What's the top individual feat in Magic history?

Looking back at a few of the great individual single-game performances in Magic history.

Single-game records aren’t made to be broken, at least not easily. If they were, it wouldn’t have taken 19 years for a Magic player to pull down Shaquille O’Neal’s rebounding record. 

The truth is, single-game records are extremely hard to reach. Rarely do you see a player attain one, and that's because it’s a result of many outside variables coming together on one very special night. For Nikola Vucevic, that night came on New Year's Eve against the defending NBA champion Miami Heat.

“I just wanted to go out there and be aggressive on the glass,” Vucevic said after he scored a career-high 20 points and set a Magic rebounding record in the overtime loss. “I had no idea I would grab 29 boards.” 

Vucevic is now No. 1 in franchise history for the most rebounds in a single game, surpassing the original Superman’s 28-rebound effort against the New Jersey Nets on Nov. 20, 1993. Even All-Star Dwight Howard (Superman II) couldn’t reach the record during his seven years in Orlando. Vucevic did it in just his 31st game for the Magic.

Still, his teammates joke like it was just another day at the office for the second-year center, probably in an attempt to keep him humble. 

“I mean he’s a 7-footer,” Jameer Nelson said teasingly, “He’s supposed to get that many rebounds.” 

“He got like 10 rebounds on one play,” Arron Afflalo added jokingly, exaggerating just a smidge.

But, when all the jokes are done, his teammates know the difficulty in setting a single-game record. Seven-footers don’t just get 29 boards every game the same way scorers don’t just go for 62 points on a nightly basis. It’s not every day a player hits 11 3-pointers, and only one point guard in the NBA has ever dished out 30 assists in a game.

As we look back on some of the other great single-game performances in Orlando Magic history, we pose the question: Which one is the most impressive?

Tracy McGrady scores 62 points

March 10, 2004

“I was going for 70,” Tracy McGrady said in his postgame interview the night he dropped a 62-point bombshell on the Washington Wizards in a 108-99 Magic victory.

“If I would have made my free throws, I would have had it.”

Not only did McGrady miss nine free throws, he also missed 10 of his final 11 shots.

But through three quarters, McGrady was unstoppable. “T-Mac” went off, hitting 19 of his first 26 shots. That’s 73 percent from the field. Not only could McGrady have gone for 70, he could have hit the 80-point mark.

He was pulling up for 3s after shaking defenders left and right, breaking down double teams like they didn’t even exist and getting to the basket anytime he wanted to. Even though he thought he underachieved with 62 points, his showed his two scoring titles were no fluke.

Dennis Scott makes 11 3-pointers

April 18, 1996

For a shooter, there’s nothing sweeter than that second-chance shot from the 3-point line after your team gets a hard-fought offensive rebound. It’s like a dagger right in the heart of the other team.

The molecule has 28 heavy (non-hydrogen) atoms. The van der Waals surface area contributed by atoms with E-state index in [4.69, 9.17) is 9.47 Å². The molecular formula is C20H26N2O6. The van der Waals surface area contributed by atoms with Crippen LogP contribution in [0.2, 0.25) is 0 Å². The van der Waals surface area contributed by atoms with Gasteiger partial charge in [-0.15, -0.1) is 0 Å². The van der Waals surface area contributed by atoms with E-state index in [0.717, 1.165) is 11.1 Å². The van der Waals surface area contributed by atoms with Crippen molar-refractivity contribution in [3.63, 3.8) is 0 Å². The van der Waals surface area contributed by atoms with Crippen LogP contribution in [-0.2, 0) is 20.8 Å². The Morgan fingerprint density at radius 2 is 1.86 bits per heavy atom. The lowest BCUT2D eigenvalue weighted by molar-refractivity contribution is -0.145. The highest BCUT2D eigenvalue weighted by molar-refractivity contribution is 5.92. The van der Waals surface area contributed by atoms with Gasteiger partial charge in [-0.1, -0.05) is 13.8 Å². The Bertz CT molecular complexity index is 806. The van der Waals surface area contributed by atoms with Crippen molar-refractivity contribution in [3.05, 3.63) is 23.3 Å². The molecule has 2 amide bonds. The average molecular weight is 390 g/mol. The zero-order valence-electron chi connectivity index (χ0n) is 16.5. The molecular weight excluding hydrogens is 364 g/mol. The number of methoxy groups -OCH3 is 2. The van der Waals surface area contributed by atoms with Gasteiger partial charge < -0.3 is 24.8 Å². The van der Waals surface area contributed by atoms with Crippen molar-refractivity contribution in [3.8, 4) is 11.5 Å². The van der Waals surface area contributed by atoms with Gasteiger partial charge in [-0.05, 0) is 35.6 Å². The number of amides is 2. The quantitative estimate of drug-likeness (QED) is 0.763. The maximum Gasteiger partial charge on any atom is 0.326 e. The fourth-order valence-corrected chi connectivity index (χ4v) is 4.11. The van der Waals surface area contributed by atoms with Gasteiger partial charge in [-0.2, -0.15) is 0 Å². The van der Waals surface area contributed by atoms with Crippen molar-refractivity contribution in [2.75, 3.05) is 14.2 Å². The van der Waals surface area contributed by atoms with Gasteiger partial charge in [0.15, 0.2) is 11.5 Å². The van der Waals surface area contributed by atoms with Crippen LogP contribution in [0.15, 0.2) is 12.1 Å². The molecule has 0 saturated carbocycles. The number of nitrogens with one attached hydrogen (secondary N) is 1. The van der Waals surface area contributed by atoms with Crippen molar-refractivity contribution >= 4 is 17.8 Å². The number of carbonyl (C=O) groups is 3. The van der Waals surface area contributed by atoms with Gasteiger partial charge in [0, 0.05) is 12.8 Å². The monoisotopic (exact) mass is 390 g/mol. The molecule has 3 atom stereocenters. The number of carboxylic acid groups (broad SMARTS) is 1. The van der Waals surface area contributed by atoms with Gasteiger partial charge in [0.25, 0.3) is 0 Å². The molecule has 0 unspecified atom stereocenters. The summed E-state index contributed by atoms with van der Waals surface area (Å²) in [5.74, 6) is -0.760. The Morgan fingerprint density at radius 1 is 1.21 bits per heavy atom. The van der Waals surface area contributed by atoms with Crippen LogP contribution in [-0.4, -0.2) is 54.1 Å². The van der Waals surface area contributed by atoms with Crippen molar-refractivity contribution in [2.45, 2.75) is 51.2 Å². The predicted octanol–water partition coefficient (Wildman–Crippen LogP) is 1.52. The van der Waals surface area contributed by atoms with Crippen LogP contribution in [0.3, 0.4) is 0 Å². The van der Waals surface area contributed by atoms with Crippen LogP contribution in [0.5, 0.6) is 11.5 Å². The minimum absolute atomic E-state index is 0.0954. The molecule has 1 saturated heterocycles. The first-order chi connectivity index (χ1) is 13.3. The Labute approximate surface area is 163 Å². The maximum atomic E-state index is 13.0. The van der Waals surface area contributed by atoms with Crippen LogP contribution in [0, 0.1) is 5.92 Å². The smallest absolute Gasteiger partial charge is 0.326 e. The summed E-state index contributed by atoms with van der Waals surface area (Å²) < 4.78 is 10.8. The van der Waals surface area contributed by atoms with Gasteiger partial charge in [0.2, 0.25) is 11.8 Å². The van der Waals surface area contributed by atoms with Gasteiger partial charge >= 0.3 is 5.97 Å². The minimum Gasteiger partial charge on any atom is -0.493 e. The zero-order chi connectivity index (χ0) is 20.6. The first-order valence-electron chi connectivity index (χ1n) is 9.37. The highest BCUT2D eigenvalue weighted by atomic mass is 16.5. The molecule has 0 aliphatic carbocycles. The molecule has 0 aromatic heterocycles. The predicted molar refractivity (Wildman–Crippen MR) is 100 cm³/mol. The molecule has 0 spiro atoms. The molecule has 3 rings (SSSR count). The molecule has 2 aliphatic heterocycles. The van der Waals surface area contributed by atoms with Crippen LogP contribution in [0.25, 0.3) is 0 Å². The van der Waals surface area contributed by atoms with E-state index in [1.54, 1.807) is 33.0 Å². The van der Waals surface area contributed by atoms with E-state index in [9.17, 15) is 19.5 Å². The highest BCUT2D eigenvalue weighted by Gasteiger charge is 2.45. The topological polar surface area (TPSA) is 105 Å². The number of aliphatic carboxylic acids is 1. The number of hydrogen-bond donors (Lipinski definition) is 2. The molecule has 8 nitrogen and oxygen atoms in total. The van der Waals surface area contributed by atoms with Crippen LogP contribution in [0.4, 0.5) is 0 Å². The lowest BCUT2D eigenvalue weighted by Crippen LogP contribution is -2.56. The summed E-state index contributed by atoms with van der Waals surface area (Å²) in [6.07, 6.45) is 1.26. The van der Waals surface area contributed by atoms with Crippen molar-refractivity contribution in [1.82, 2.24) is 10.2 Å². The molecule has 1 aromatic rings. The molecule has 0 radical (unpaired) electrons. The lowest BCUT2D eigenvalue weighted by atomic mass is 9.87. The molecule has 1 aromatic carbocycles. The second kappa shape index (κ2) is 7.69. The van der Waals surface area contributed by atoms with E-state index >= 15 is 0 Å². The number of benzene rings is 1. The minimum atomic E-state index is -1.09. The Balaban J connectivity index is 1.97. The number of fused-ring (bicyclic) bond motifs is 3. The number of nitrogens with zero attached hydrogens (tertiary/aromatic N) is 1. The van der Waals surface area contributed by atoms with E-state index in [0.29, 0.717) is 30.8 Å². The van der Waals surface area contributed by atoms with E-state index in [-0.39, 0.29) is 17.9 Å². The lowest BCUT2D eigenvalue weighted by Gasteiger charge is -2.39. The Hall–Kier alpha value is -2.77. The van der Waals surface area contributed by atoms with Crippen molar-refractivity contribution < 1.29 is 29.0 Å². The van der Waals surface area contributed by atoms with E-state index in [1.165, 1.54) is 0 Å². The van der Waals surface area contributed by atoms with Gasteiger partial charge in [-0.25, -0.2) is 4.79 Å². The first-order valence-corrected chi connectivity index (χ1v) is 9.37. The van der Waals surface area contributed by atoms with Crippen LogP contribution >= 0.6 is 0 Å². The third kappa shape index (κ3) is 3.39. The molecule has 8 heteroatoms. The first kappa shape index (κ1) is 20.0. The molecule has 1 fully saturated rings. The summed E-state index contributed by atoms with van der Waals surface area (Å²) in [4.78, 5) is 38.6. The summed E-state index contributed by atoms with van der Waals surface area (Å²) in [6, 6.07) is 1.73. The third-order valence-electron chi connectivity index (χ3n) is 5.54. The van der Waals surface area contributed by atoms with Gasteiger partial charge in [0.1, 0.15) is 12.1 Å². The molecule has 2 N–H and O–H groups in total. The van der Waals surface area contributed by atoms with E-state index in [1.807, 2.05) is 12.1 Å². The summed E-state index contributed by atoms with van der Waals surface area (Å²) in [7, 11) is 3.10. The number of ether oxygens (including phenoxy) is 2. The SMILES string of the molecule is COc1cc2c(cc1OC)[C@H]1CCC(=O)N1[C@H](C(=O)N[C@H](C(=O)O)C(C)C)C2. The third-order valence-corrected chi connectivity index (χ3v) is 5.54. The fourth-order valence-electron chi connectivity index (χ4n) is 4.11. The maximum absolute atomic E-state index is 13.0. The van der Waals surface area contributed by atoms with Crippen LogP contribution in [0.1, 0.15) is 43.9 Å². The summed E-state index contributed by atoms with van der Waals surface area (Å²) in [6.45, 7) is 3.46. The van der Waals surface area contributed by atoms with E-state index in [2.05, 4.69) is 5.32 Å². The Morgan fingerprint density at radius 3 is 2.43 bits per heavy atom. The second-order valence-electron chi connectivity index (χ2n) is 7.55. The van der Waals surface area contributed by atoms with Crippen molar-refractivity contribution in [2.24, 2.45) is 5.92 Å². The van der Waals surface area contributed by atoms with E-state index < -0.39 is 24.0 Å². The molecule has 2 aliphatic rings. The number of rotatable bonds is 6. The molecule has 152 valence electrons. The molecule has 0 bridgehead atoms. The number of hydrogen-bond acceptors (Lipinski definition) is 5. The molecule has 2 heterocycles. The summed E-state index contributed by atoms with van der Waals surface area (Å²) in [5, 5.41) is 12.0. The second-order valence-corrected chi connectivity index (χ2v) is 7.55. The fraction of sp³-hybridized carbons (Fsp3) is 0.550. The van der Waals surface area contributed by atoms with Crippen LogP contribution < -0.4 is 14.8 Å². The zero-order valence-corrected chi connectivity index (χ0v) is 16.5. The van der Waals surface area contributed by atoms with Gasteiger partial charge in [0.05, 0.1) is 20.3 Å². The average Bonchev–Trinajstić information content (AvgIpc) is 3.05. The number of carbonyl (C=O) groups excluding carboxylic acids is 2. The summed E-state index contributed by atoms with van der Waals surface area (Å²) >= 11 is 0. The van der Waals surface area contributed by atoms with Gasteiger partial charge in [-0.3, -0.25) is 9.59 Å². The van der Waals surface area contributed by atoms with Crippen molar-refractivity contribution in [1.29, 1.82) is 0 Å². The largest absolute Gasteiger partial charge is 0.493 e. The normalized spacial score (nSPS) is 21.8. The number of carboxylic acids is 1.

On the night "3-D" hit 11 3-pointers in a 119-104 victory over the Atlanta Hawks, five of his makes came from second-chance opportunities, two off his own misses. 

The other six 3s were an assortment — transition 3s, corner 3s from passes out of the post, extra-pass 3s, and that one long-range, two-steps-past-half-court 3 just because he felt like it. And man was he feeling it. The Magic’s all-time leader in 3-point field goals was 11 of 17 from behind the arc, finishing the game with 35 points. 

Not only did he set a franchise record, he also set an NBA record that wasn’t broken until Kobe Bryant hit 12 3-pointers in a game seven years later. 

What made the night even more special was that Scott was able to share it with the guy he surpassed in the NBA history books. Brian Shaw, who previously held the record with 10 3s, was credited with the assists on Scott’s last two 3-pointers made. 

Scott Skiles dishes out 30 assists 

Dec. 30, 1990 

No disrespect to the great point guards in the league today, but this is one record that may never be broken. 

It takes two players to create an assist, and for one player to dish out 30 of them, it takes the whole team doing almost everything right. 

The night Skiles set an NBA record in assists was also the same night the Orlando Magic set a franchise single-game scoring record in a 155-116 win against the Denver Nuggets. It was a once-in-a-century type of game. 

The Nuggets were playing a run-and-gun style, settling for long jumpers early in the shot clock. That created countless fast-break opportunities for the Magic, led by Skiles at the point.

Although fast-break situations are fertile land for assists, they also can be a hidden trap for turnovers. The great point guards know how to capitalize. Skiles, the Magic’s all-time leader in assists, had only four turnovers in the game, resulting in a 7.5 assist-to-turnover ratio. 

He wasn’t just passing the ball off every chance he got either. Skiles hit two 3-pointers, grabbed six rebounds, recorded two steals, made six out of seven free throws and finished the game with 22 points. Virtually every time he touched the ball, something good happened. It’s no wonder Skiles played in all but four minutes of the contest.

* * *

So out of Vucevic’s 29 rebounds, McGrady’s 62 points, Scott’s 11 3-pointers and Skiles’ 30 assists, which record is the most impressive? 

The question certainly makes for some good, old-fashioned basketball talk. Arron Afflalo and J.J. Redick say Skiles’ assist record — without question. 

“Thirty assists?” Afflalo said in disbelief. “You can’t just go get thirty assists.”

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